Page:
13 January 2012

Growth-mode transition to higher UV output

Researchers in Taiwan have used a heavily silicon-doped layer to improve the performance of ultraviolet light-emitting diodes (LEDs) [Shih-Cheng Huang et al, J. Appl. Phys., vol110, p123102, 2011]. The silicon doping created a growth-mode transition layer (GMTL) that was designed to bend or stop threading dislocations (TDs) in the nitride semiconductor material from affecting light emission.

It is thought that the incorporation of silicon in the undoped gallium nitride (GaN) partially relaxes residual stress arising from the large lattice mismatch with the sapphire substrate. The researchers also believe that the GMTL transforms the growth from a ‘two-dimensional’ (2D) layer-by-layer mode to a 3D ‘island’ mechanism. In the latter mode, the TDs are reduced by growth that bends their orientation into a lateral direction.

The LEDs were grown on 2-inch c-plane sapphire using metal-organic chemical vapor deposition (MOCVD). The layers were designed for the emission of 375nm ultraviolet light (Figure 1). Aluminum gallium nitride (AlGaN) grown on a GMTL had TD densities reduced by an order of magnitude compared with layers grown without the GMTL; the density values were 8x107/cm2 and 8x108/cm2, respectively.

Figure 1: Schematic structure of UV-LEDs. Inset: TEM images show the effect of GMTL on threading dislocations. The multi-quantum well layer consisted of a ten-period structure with 3nm indium gallium nitride (3% indium) wells and 11nm aluminum gallium nitride (6% aluminum) barriers. A 30nm GaN buffer was grown before the undoped 2μm GaN layer. The GMTL was 50nm thick.

X-ray diffraction peaks also narrowed with GMTL material, indicating improved crystalline quality: the peak arising from the (002) plane was 270 arcsec with GMTL and 360arcsec without; and from the (102) plane the values were 380 arcsec and 460 arcsec, respectively.

For electroluminescence testing up to 1A (Figure 2), the devices were gold wire-bonded and packaged into TO-66 epoxy-free metal cans. At 350mA, the output powers were 286.7mW and 204.2mW for the GMTL and conventional devices, respectively, representing a 40.4% enhancement for the new device structure.

Figure 2: LED output power vs injection current for GMTL and conventional LEDs. Inset: photograph of GMTL LED at 350mA injection.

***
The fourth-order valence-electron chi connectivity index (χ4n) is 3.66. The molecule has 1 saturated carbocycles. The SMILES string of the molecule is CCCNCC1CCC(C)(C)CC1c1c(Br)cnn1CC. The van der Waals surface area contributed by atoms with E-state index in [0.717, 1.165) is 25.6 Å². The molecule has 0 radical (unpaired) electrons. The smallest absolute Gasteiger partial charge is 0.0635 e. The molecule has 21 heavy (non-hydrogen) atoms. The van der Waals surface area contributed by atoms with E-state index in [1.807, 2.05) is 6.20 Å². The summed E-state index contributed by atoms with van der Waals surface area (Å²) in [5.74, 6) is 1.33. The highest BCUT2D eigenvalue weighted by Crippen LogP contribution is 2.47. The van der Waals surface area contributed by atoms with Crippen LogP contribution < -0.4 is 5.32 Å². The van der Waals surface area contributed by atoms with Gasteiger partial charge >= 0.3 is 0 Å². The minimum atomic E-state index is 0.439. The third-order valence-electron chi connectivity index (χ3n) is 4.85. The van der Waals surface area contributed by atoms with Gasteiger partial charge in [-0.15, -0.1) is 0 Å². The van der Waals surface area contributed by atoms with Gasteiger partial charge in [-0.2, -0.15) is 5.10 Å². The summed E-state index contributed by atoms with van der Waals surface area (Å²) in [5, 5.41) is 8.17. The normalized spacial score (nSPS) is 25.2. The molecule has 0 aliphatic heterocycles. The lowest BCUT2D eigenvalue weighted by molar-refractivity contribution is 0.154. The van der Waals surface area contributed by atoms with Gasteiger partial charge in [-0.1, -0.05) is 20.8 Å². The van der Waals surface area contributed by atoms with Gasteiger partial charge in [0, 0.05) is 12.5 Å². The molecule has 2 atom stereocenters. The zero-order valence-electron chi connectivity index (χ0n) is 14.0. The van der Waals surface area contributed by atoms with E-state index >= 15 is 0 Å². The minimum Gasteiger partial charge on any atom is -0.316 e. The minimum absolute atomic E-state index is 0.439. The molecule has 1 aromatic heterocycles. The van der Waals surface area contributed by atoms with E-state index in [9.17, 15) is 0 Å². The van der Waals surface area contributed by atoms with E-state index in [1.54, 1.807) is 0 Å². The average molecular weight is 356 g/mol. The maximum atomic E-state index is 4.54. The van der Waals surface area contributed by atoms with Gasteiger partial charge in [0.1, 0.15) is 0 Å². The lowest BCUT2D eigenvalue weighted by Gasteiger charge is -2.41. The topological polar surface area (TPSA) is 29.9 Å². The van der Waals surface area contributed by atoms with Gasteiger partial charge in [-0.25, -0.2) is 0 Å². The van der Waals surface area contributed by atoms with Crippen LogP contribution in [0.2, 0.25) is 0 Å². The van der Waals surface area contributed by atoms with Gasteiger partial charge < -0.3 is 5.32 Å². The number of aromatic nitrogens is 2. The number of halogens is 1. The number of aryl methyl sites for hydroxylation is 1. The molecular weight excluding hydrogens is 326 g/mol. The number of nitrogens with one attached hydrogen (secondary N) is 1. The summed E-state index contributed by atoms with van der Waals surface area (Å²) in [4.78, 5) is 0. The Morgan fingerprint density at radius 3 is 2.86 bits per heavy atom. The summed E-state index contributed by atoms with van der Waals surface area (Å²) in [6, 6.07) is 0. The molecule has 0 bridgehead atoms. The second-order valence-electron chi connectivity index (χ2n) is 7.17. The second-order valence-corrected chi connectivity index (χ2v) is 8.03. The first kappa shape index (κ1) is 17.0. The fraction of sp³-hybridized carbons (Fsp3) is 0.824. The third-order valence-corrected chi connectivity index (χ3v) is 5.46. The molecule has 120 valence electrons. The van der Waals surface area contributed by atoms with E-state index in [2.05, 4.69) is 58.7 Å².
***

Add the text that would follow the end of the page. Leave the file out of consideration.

The researchers see applications for UV-LEDs coming from sensing, curing, and photocatalysis. Also, there is potential for white light with better color-rendering indices than the present blue-LED-pumped YAG-phosphor combination.

The research team consisted of participants from National Chung Hsing University, National Chiao-Tung University, Chung Yuan Christian University, Da-Yeh University, Advanced Optoelectronic Technology Inc., and National Cheng Kung University.

The internal quantum efficiency (IQE) of the epitaxial material structures was assessed through photoluminescence (PL) measurements at low temperature (20K) and room temperature. The dependence of the IQE values varied with excitation carrier density. The peak IQE value was assumed to be 100% at 20K. This peak occurred around 1016/cm3.

The researchers describe the decrease in IQE at 20K beyond the peak as being similar to the droop phenomenon that reduces the external quantum efficiency of visible LEDs at high current injection. The researchers comment: “According to our experimental data, we infer that the low-temperature IQE decrease at high excitation carrier density is due to the carrier overflow and dislocation density.”

Spectral measurements of PL intensity at 20K give a main peak at 375nm and a shoulder at 380nm at higher excited carrier densities that is attributed to overflow into the p-AlGaN layer. At room temperature, there is no shoulder. Although the electroluminescence peaks are no doubt in this region, the presence of electric fields and free charge carriers tends to shift the emission wavelength as the current changes.

The room temperature IQE of the LED with GMTL was enhanced by 40.6% over that of the conventional device. The peak IQE occurred at higher carriers densities beyond 1017/cm3. The peak IQE of the GMTL device was around 45%.

Electrically, the reverse current is reduced by the presence of the GMTL layer to 0.005μA at 5V, compared with 0.048μA for the conventional LED. This also indicated improved material quality.

Tags: UV LEDs GaN InGaN/AlGaN MQWs MOCVD Sapphire substrates

Visit: http://link.aip.org/link/doi/10.1063/1.3669377

Visit: www.aot.com.tw/en/index.htm

The author Mike Cooke is a freelance technology journalist who has worked in the semiconductor and advanced technology sectors since 1997.

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